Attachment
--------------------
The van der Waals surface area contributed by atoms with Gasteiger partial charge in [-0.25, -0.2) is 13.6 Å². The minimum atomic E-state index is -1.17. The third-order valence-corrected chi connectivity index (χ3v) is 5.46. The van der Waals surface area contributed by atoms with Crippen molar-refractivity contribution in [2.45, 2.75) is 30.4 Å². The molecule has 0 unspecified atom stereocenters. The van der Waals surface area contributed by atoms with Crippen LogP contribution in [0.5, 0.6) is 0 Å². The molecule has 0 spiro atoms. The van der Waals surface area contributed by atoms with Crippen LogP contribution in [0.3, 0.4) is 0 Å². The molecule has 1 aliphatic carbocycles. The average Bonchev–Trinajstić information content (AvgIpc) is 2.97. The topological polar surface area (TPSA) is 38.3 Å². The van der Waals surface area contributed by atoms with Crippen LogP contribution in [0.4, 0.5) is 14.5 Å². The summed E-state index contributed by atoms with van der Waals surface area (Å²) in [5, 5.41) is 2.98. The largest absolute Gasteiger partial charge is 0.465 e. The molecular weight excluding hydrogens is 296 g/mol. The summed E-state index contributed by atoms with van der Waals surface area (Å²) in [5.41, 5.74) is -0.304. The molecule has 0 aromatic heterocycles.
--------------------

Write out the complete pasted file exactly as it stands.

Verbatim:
The van der Waals surface area contributed by atoms with Gasteiger partial charge in [-0.25, -0.2) is 13.6 Å². The minimum atomic E-state index is -1.17. The third-order valence-corrected chi connectivity index (χ3v) is 5.46. The van der Waals surface area contributed by atoms with Crippen molar-refractivity contribution in [2.45, 2.75) is 30.4 Å². The molecule has 0 unspecified atom stereocenters. The van der Waals surface area contributed by atoms with Crippen LogP contribution in [0.5, 0.6) is 0 Å². The molecule has 0 spiro atoms. The van der Waals surface area contributed by atoms with Crippen LogP contribution in [0.3, 0.4) is 0 Å². The molecule has 1 aliphatic carbocycles. The average Bonchev–Trinajstić information content (AvgIpc) is 2.97. The topological polar surface area (TPSA) is 38.3 Å². The van der Waals surface area contributed by atoms with Crippen LogP contribution in [0.4, 0.5) is 14.5 Å². The summed E-state index contributed by atoms with van der Waals surface area (Å²) in [5, 5.41) is 2.98. The largest absolute Gasteiger partial charge is 0.465 e. The molecular weight excluding hydrogens is 296 g/mol. The summed E-state index contributed by atoms with van der Waals surface area (Å²) in [5.41, 5.74) is -0.304. The molecule has 0 aromatic heterocycles.